Tally up the screening scores
This is a multi-part series on Venture Capital Due Diligence. Throughout this series we cover the basics of deal flow screening, management due diligence, and financial analysis.
To wrap up the screening process, let’s take a look at our due diligence scorecard, which we’ll continue to fill in with sections as we move through due diligence.
Let’s take a look at a real-life example of a venture backed investment and how the venture fund may have assessed the opportunity given the VC screening process using Greylock’s investment in LinkedIn. David Sze, managing partner with Greylock, discussed the firms’ decision to invest in the social networking company in 2004 and provides many clues into the screening process and subsequent continued due diligence performed by the partners.
Sze, as noted in a similar post-mortem on their investment in Facebook, notes the value of being a contrarian, which at the time LinkedIn fit the mold: they were not the first social media company, they had a barely functioning UI, and had no revenues. If there were ever a time to be a contrarian as a VC, this was it — and that fits the Greylock philosophy.
“Greylock Partners backs entrepreneurs who are building disruptive, market-transforming consumer and enterprise software companies. We invest in companies that define new markets…” — Greylock’s website
Greylock’s scope clearly focuses on consumer and enterprise software companies. LinkedIn? Check. Not only does this fit the vertical, but the further interest in companies that are defining new markets certainly characterized social media companies in the early 2000’s.
Greylock goes so far as to define two verticals specifically: Consumer Internet and Enterprise IT. While these are broad categories to be certain, they can aptly filter out enough investment opportunities to allow Greylock to more carefully consider those that do fit.
In terms of stage, Greylock specifies on their website they are stage agnostic: from seed to growth. This not only affords Greylock the ability to find ideas across the growth curve, but it also removes any barriers from the firm investing in subsequent rounds of portfolio companies.
With offices in Silicon Valley, San Francisco, and in Wellesley, MA, and investments in software companies that serve customers across the globe, the firm is agnostic to region. Reid Hoffman, LinkedIn’s co-founder and CEO, was a known entity in Silicon Valley, previously having worked at eWorld (acquired by AOL), founding SocialNet.com, and moved into the COO role at PayPal after a stint on the Board of Directors — checking the boxes for initial business associates/network and likely referral. Sze notes as much when he says, “I believe these are our kind of people. Bright, talented, aggressive/competitive, analytical, committed to excellence, hard-working, intellectually honest, and risk-taking.”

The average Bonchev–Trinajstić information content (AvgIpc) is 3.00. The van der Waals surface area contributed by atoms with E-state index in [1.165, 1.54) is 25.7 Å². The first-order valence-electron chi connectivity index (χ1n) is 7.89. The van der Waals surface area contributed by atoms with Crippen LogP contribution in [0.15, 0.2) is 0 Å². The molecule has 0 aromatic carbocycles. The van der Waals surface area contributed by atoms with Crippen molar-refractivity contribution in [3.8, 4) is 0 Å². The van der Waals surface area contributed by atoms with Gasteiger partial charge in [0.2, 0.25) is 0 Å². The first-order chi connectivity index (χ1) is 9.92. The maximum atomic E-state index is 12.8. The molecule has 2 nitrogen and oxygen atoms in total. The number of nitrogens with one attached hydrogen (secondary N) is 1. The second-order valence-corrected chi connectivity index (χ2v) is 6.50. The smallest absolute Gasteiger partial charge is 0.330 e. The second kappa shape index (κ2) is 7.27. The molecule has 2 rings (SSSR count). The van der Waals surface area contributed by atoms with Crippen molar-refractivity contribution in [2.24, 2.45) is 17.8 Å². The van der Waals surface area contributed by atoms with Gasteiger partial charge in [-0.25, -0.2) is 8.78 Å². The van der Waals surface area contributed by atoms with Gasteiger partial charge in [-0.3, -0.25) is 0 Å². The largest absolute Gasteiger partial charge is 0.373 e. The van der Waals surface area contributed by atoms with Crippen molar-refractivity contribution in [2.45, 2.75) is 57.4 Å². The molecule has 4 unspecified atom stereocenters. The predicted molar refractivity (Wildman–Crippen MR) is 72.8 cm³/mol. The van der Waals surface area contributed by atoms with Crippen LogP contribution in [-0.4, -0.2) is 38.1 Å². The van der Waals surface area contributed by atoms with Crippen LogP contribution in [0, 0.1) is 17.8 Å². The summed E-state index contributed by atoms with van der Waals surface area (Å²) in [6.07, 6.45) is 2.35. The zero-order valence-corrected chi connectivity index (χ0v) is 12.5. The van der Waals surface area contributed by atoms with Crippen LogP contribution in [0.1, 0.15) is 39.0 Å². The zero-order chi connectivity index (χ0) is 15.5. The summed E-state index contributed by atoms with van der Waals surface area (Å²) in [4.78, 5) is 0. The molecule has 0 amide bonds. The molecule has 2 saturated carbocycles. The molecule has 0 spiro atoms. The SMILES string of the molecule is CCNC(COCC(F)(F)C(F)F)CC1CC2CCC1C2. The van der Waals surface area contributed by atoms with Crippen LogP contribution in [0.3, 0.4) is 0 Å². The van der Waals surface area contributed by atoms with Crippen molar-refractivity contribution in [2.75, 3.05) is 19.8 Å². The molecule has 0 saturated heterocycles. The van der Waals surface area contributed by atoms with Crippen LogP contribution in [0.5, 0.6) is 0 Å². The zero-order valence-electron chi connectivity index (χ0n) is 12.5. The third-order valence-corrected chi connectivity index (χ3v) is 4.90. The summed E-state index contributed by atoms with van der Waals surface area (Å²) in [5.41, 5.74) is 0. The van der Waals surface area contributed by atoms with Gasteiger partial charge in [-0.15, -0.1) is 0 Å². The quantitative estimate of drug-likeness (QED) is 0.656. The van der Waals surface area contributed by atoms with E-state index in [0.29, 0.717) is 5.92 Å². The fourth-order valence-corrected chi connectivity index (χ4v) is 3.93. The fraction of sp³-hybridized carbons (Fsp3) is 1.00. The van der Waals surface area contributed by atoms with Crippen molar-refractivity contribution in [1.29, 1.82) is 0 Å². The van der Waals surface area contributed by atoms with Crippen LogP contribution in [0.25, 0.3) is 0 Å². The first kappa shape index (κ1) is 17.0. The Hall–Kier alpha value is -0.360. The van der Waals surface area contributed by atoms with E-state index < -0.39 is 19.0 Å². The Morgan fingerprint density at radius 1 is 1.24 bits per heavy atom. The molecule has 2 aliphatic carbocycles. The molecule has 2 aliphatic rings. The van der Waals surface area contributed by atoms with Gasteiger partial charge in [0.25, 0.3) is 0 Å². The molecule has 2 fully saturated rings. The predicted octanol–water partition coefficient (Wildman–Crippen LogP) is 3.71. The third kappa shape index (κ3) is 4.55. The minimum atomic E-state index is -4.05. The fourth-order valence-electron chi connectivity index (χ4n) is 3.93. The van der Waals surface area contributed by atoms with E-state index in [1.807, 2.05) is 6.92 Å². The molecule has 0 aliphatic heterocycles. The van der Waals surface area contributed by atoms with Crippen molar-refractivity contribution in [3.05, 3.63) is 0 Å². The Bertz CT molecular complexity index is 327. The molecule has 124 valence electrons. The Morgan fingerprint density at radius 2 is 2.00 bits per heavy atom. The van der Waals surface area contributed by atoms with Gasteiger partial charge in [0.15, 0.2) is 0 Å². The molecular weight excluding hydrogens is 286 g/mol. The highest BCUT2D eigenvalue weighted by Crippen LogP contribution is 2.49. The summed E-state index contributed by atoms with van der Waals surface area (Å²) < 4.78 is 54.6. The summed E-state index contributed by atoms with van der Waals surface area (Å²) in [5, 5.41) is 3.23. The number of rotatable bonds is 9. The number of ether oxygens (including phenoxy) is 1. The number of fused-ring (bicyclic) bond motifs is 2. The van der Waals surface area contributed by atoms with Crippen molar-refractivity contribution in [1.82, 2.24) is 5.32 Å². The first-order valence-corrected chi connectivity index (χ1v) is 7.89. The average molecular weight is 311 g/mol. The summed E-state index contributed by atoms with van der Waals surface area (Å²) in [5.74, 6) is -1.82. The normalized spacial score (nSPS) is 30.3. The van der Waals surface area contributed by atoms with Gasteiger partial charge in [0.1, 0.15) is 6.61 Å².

In terms of market size, Sze discusses the early stages at which social media companies Facebook, Friendster, MySpace, and others currently operated in, but a takeaway is the momentum in the space, evidenced not just by metrics such as daily active users, but by the number of companies popping up. As Sze notes, “In those days, Linkedin was one of a bunch of early business-networking startups such as Plaxo, Spoke, Ryze, Zero Degrees, etc. All of these companies were relatively small, though a number were larger than Linkedin.” This is a good start when considering if there is an investable market and it’s potential size.
“One of the hardest/riskiest parts of this type of business is getting scale on building a large, high-quality user base at reasonable cost — and this is almost fully behind them already.” — Sze
This note to his partners denotes confidence in the size of the market and LinkedIn’s ability, as already shown, to capture a significant enough portion to warrant venture money. A good start to market size and sector.
Here again is our scorecard now:
Pretty good, huh? Obviously these scorecards will be unique to the firm. In most cases, a fund such as Greylock may eliminate Stage and Geography screens given they’re agnostic to those classifications.
Now that we’ve come up with an initial screening process, stay tuned as we dive into the next steps: Management and Business due diligence.
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